Thursday, July 14, 2011

Journey into Darkness - Frank Belknap Long

It was jury duty for me yesterday. I know all too well what that means. A day of nothing but reading. And I get paid for it! As my nephews would say, "Sweet!" Granted from the city of Chicago I only get $17.20 for sitting in a quiet room filled with strangers and reading crime fiction all day, but luckily I have a real job with genuine benefits and jury duty pay is one of them. I could write a whole other post on jury duty and my insane run of bad luck and fill that post with ridiculous anecdotes and tales of Cook County bureaucracy gone haywire, but I'll spare you. This is a blog about books.

While I was sitting and waiting for my jury panel number to be called I managed to read an entire paperback novel and three short stories from The Department of Queer Complaints by Carter Dickson. The Dickson book will be reviewed later when I finish it. For now you get a review of the novel. I picked it because it seemed like it would be a detective novel with fantastic elements. But it turned out to be a Lovecraftian style horror/sf story with a lot of gruesome murders and a heck of a lot of new age crapola. The blurb was definitely misleading. But surprisingly I found the book was something I could not put down.

Frank Belknap Long was one of those frenetically prolific writers in the heyday of the pulp magazine era. He wrote everything. Horror, fantasy, science fiction, Gothic romances, and a couple of scripts for comic books including Green Lantern, Superman and Captain Marvel. I have a paperback reissue of The Hound of Tindalos and in that book there is a mini biography of his writing career passed off as an introduction. He tells some amazing anecdotes and he writes lucidly, clearly and entertainingly of his life as as "fictioneer" and of his fellow writers. Long's fiction writing is another thing altogether.

Journey into Darkness was the first novel by Long I've read having only been familiar with a handful of his stories penned for Weird Tales. It's dense and rambling, hypnotic and maddening, revelatory and derivative. A cornucopia of contradictions. While much of it irritated me I never found it boring. I couldn't stop reading. It seems like you know what's going to happen then he'll thrown in some off the wall sequence and the story takes off in a completely different direction.  Forget about the utterly bland title that tells you nothing about the story. What begins as a story eerily similar to Samuel Hopkins Adams' The Flying Death slowly reveals itself to be a re-telling of Lovecraft's "The Color Out of Space."  Long even directly references that story (without coming right out and naming it) in a four paragraph sequence that also discusses Wilhelm Reich, his fascination with the color blue and the male orgasm, and his bizarre theory of orgonomy.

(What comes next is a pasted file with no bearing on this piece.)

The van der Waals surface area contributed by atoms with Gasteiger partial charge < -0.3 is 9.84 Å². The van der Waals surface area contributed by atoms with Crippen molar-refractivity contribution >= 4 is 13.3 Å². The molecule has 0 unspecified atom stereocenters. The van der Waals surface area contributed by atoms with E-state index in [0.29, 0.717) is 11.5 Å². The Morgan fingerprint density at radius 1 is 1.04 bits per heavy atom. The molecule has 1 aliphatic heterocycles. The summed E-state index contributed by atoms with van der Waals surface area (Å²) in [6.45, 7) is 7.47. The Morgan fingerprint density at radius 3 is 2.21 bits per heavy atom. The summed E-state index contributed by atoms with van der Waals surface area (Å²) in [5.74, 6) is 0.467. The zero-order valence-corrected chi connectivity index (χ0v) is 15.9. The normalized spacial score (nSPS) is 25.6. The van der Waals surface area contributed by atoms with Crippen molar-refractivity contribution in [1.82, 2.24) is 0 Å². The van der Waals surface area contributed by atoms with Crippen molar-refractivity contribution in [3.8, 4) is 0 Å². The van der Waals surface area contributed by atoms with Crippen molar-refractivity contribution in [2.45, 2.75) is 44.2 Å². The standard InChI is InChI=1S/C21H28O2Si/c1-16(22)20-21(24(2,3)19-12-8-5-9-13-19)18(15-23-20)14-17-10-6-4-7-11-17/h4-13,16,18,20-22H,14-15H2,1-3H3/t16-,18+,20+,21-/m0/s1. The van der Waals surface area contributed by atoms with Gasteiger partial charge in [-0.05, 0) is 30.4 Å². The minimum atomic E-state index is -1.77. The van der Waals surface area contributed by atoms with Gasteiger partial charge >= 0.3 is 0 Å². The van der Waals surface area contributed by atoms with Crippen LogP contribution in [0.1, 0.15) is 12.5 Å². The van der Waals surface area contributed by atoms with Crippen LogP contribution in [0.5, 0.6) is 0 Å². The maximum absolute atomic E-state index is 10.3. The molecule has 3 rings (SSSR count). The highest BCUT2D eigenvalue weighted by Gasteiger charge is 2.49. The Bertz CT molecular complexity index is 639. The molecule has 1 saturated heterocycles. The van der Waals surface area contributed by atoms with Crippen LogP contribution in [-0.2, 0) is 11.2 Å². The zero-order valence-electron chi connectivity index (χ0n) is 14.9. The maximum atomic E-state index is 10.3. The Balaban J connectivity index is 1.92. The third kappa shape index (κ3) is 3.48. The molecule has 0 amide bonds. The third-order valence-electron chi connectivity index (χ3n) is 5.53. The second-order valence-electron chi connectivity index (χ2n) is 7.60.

Psychologist John Holloway has invited a group of creative souls (three artists, a singer, and a professor of philosophy) to his East coast retreat-cum-lab for a weekend of personality experiments and treatment methods. The discovery of the gruesomely mutilated body of one of those guests initiates a police investigation (see the blurb on the rear cover at left).  Over the course of the weekend several of the other guests witness strange flying creatures, worm-like manifestations on the beach, and glowing lights in the dunes surrounding the Holloway estate.  More bodies turn up each with similar burn wounds and mutilations.  Two of the guests - Ralph Kilmer, the professor, and Joan Wilderman, the singer/dancer -- turn amateur sleuths in order to learn if these manifestations are real or merely hallucinations caused by Holloway's experiments.  The secret lies in a bomb shelter they discover as they flee yet another creepy amorphous being that pursues them on the beach.

The author in his youth
If all this sounds like a bad marriage between new age intellectualism and a pulp magazine plot that's because it is. But for some reason I had to keep reading. There is even a didactic dialog section that could have come from an episode of The X Files in Chapter 12 where Kilmer lectures on endlessly about the Jungian collective unconscious. He also gives a crash course in the iconography of fear and the power of the mind to transcend imagined horrors. It all got to be a bit grating. I was thankful for the outbursts from Joan who at least displayed a sarcastic sense of humor and shut up Kilmer's new age mumbo jumbo with snappy retorts like: "If that sand starts moving again I'm pretty sure I'm not going to just stand here and fight them with my mind."

But if I hadn't trudged through the book I would never have learned about Wilhelm Reich and his crackpot ideas. Nor would I have been acquainted with the American College of Orgonomy.  Truth can be stranger than fiction. And often even more gasp inducing. For these bits of trivia I will be forever indebted to Frank Belknap Long.

As for jury duty --  it was another day of sitting and reading. I was never called. For the twelfth time in 25 years.

1 comment:

  1. Here we go again. Another book filled with information about esoteric subjects, which means that I must read it. I wish I weren't such a sucker for these kinds of novels.